In my last few columns, I have written about the recent efforts of Washington University in St. Louis to become more socioeconomically diverse. If Wash U. officials want to know more about what it takes for an elite private liberal arts college to excel in this pursuit, they should look no further than Grinnell College in Iowa.
Grinnell has long been committed to enrolling low-income students. Currently, nearly a quarter of the school’s students are recipients of Pell Grants, which is the federal government’s primary source of aid for financially needy students. The college not only welcomes financially needy students but provides them with enough financial and academic support to help them succeed at the school.
Grinnell is “need blind” in admissions, meaning that it doesn’t take financial considerations into account when admitting students. It also pledges to meet the full financial need of students with grants and a relatively small amount of federal loans.
These policies have proven to be extremely expensive for a college that admits such a large share of low-income students, enrolls far fewer “full-pay” students than many of its peers, and generates considerably less in philanthropic support that can be spent on need-based financial aid. Worried that these practices were not sustainable, the college’s Board of Trustees created a stir on campus when it considered abandoning the institution’s need-blind policy in 2012.
Many colleges, under such financial stress, would likely have reduced the share of low-income students they enroll. Not Grinnell. Instead, the school’s administrators have bolstered the college’s financial aid budget, primarily by boosting the number of international students who can pay full freight and strengthening its alumni fundraising efforts, according to Joe Bagnoli, Grinnell’s dean of admissions and financial aid.
In addition, the college plans to reduce its spending on merit aid. Currently, about 15 percent of Grinnell freshmen receive scholarships from the school but have no financial need. “Merit aid has helped Grinnell both attract highly qualified students and generate revenue for the purpose of underwriting the costs associated with our commitments to diversity and access,” Bagnoli recently told me over email.
“By building stronger market demand for the tremendous program Grinnell offers, we plan to begin reducing our investment in merit aid without compromise to the academic profile of our student body and without losses to student revenue,” he wrote. “It’s a delicate balance (we cannot too quickly remove merit aid before achieving a more competitive market position) but we are optimistic that we can recover current investments in merit aid while continuing to attract an outstanding and diverse student body.”
Pleased with the results of these changes, the board recently agreed to keep Grinnell need-blind for at least another three years. “It’s been a long climb,” Bagnoli said during a separate interview in November. “But we are increasingly convinced that being need-blind is a critical element of our institutional identity.”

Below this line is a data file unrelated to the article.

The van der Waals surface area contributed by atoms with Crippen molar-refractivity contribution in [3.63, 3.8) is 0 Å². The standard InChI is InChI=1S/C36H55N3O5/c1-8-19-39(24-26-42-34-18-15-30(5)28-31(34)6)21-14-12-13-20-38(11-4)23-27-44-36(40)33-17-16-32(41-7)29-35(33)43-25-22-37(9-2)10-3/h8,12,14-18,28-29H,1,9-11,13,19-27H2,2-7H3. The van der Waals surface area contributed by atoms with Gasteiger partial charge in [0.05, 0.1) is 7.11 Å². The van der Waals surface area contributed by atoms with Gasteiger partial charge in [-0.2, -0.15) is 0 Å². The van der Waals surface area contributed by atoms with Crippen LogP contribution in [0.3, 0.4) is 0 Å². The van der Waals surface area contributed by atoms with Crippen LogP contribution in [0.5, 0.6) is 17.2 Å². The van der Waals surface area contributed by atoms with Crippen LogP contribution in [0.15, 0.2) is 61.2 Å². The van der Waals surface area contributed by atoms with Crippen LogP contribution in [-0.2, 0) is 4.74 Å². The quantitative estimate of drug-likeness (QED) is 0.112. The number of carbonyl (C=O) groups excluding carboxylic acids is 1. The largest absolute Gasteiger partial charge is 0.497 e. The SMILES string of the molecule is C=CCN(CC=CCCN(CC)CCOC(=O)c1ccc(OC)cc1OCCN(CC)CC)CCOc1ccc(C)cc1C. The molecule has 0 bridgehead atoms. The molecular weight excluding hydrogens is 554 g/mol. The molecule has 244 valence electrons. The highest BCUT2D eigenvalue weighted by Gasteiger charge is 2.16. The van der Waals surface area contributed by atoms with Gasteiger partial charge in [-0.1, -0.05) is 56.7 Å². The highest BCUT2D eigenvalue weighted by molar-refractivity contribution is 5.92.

Where does Grinnell’s commitment to socioeconomic diversity come from? Officials there say it is in keeping with the college’s history of social activism.
The school was founded in the mid-nineteenth century by social reformers and abolitionists. One of the institution’s major benefactors—Josiah Bushnell Grinnell—was a “conductor” on the Underground Railroad, which helped transport slaves to states in which they could gain their freedom.
Today, the college lists “social responsibility” as one of its three core values. “The students we choose to admit are an expression of those commitments,” Bagnoli said.
Grinnell has proven adept at finding low-income students who have the academic qualifications to succeed at the school. In addition to its own recruiting, the college works with outside organizations that identify financially needy students who have the potential to thrive at top schools. For example, the college has partnerships with the following organizations:
- The Posse Foundation, which sends groups of low-income and minority students to the college from New Orleans and Washington, D.C.
- Questbridge, a nonprofit that acts as a matchmaker between low-income students and elite colleges.
- Chicago Scholars, which brings to the college “academically driven, first generation college students from under-resourced communities.”
Grinnell also flies first-generation and other underrepresented prospective students to the school twice a year so they can see and experience the campus for themselves.
Recruiting high-achieving, low-income students will remain a priority at Grinnell, according to its president, Raynard S. Kington. “Colleges nationwide recruit high-achieving, low-income students from magnet schools and other special programs that identify talent. That’s good, and we need to do a lot more, including recruiting high-achievers trapped in under-performing schools,” he said. “Right now, this country needs all the brainpower we can find. We need leaders with different experiences and points of view. And we don’t think students’ ability to get a first-rate college education and contribute to society should be limited by their family resources.”